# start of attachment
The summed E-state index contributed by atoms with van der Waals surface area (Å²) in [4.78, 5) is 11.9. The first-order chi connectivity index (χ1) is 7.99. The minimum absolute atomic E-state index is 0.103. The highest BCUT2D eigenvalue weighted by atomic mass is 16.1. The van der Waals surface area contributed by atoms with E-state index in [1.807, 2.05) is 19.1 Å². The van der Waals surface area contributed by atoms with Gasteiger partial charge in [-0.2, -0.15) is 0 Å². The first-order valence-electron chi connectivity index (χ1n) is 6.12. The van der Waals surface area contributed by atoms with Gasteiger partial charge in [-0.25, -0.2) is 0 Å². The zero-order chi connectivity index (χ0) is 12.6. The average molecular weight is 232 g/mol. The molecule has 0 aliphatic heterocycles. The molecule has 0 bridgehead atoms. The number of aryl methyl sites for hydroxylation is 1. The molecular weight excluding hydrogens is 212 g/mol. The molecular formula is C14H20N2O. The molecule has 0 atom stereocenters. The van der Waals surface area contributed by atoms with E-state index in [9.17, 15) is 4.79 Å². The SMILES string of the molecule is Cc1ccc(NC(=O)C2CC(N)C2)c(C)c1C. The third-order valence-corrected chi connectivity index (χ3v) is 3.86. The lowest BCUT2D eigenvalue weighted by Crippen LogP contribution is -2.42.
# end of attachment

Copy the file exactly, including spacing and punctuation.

The summed E-state index contributed by atoms with van der Waals surface area (Å²) in [4.78, 5) is 11.9. The first-order chi connectivity index (χ1) is 7.99. The minimum absolute atomic E-state index is 0.103. The highest BCUT2D eigenvalue weighted by atomic mass is 16.1. The van der Waals surface area contributed by atoms with E-state index in [1.807, 2.05) is 19.1 Å². The van der Waals surface area contributed by atoms with Gasteiger partial charge in [-0.2, -0.15) is 0 Å². The first-order valence-electron chi connectivity index (χ1n) is 6.12. The van der Waals surface area contributed by atoms with Gasteiger partial charge in [-0.25, -0.2) is 0 Å². The zero-order chi connectivity index (χ0) is 12.6. The average molecular weight is 232 g/mol. The molecule has 0 aliphatic heterocycles. The molecule has 0 bridgehead atoms. The number of aryl methyl sites for hydroxylation is 1. The molecular weight excluding hydrogens is 212 g/mol. The molecular formula is C14H20N2O. The molecule has 0 atom stereocenters. The van der Waals surface area contributed by atoms with E-state index in [9.17, 15) is 4.79 Å². The SMILES string of the molecule is Cc1ccc(NC(=O)C2CC(N)C2)c(C)c1C. The third-order valence-corrected chi connectivity index (χ3v) is 3.86. The lowest BCUT2D eigenvalue weighted by Crippen LogP contribution is -2.42.